Rather than referencing a board game, this episode references two movies, with the first being Saw. If you’ve seen the first Saw movie, you’ll probably be familiar with the scene pictured below. But unlike in Saw, the only way for Yuu to escape this game is to completely undress Suzuka and redress her in a Lum Invader cosplay from Urusei Yatsura.

Saw recreated in the My Sister, My Writer anime specials
Saw recreated in My Sister, My Writer

Yuu fails to complete the goal in the allotted time, which sends him to the second level of the game. The fact that you have to lose to progress through this game is a bit strange. You’d think that most people buying this game would want to both accomplish the level goals and progress through the game.

The second level of the game is a Die Hard reference. I thought it was just a generic action movie reference, at least until a particular line was said and the reference became clear.

This time around, Yuu’s goal is to touch Suzuka’s body until the “ecstasy meter” in the explosive collar she’s wearing fills and the collar unlocks. Yuu does end up accomplishing this goal, but it wasn’t really all that interesting to watch.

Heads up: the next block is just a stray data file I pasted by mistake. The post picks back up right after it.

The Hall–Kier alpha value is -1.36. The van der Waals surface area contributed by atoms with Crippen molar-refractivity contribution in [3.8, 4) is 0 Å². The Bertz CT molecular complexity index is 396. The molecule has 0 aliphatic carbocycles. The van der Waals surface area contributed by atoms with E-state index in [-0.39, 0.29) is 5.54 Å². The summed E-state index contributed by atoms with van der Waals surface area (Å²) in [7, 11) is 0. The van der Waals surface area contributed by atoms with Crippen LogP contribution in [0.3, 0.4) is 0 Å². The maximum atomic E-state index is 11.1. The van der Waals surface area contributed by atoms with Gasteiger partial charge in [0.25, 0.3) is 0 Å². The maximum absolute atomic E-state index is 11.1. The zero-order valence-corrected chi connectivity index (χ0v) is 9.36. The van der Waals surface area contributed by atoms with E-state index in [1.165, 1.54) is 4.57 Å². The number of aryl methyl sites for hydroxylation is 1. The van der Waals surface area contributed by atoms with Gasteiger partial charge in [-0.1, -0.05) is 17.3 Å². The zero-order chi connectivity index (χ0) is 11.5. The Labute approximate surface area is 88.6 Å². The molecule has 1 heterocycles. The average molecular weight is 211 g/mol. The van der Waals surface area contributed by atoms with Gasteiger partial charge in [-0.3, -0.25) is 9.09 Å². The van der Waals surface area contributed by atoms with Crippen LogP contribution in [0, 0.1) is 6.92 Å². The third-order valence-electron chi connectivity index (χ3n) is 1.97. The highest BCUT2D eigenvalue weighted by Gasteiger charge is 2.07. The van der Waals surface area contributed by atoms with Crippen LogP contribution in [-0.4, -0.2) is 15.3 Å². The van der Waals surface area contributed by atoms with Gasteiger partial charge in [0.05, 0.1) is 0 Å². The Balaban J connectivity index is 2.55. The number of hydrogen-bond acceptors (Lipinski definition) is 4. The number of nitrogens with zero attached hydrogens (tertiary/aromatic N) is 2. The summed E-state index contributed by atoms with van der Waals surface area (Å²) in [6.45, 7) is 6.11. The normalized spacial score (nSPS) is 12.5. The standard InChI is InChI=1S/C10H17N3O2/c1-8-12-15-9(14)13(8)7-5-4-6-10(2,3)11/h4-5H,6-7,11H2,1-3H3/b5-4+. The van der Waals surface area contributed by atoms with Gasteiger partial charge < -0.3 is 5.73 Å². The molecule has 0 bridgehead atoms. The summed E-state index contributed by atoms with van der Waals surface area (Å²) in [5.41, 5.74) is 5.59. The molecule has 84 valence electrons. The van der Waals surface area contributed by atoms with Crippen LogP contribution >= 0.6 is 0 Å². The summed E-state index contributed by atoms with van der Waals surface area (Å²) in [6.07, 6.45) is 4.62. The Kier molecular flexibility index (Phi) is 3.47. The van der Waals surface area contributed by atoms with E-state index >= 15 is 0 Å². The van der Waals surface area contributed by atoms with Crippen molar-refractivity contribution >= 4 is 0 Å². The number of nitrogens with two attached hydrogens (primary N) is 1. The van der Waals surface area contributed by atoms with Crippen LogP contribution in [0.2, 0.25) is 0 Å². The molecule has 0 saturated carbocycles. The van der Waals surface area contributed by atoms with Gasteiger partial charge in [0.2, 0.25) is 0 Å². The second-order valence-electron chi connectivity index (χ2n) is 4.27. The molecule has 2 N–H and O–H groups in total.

In fact, neither of the scenarios in this second special episode were that interesting or exciting when compared to the first special episode. There were fewer scenarios, there was no variety in girls (although Suzuka is the best), and the scenarios were much more tame.

Uncensored Version

Yesterday, I reviewed the Why the hell are you here, Teacher!? Special, and mentioned that since I had watched the original series an uncensored version had been released. The same is true for My Sister, My Writer. Not only were these special episodes uncensored, but you can now watch an uncensored version of the main series.